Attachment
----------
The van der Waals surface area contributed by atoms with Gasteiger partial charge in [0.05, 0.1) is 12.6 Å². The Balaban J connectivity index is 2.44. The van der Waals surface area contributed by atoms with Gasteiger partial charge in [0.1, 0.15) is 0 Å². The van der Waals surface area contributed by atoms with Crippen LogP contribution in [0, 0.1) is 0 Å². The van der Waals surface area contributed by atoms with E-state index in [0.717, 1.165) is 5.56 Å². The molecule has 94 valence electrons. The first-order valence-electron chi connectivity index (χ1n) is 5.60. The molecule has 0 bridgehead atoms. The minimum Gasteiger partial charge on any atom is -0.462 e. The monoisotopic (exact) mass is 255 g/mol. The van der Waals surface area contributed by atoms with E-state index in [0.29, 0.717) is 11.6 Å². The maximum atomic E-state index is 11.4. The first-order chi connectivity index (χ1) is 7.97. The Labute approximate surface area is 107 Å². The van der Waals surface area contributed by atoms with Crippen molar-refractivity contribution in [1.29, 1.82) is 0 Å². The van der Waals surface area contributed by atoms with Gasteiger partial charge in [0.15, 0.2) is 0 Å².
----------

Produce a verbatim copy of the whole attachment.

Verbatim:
The van der Waals surface area contributed by atoms with Gasteiger partial charge in [0.05, 0.1) is 12.6 Å². The Balaban J connectivity index is 2.44. The van der Waals surface area contributed by atoms with Gasteiger partial charge in [0.1, 0.15) is 0 Å². The van der Waals surface area contributed by atoms with Crippen LogP contribution in [0, 0.1) is 0 Å². The van der Waals surface area contributed by atoms with E-state index in [0.717, 1.165) is 5.56 Å². The molecule has 94 valence electrons. The first-order valence-electron chi connectivity index (χ1n) is 5.60. The molecule has 0 bridgehead atoms. The minimum Gasteiger partial charge on any atom is -0.462 e. The monoisotopic (exact) mass is 255 g/mol. The van der Waals surface area contributed by atoms with E-state index in [0.29, 0.717) is 11.6 Å². The maximum atomic E-state index is 11.4. The first-order chi connectivity index (χ1) is 7.97. The Labute approximate surface area is 107 Å². The van der Waals surface area contributed by atoms with Crippen molar-refractivity contribution in [1.29, 1.82) is 0 Å². The van der Waals surface area contributed by atoms with Gasteiger partial charge in [0.15, 0.2) is 0 Å².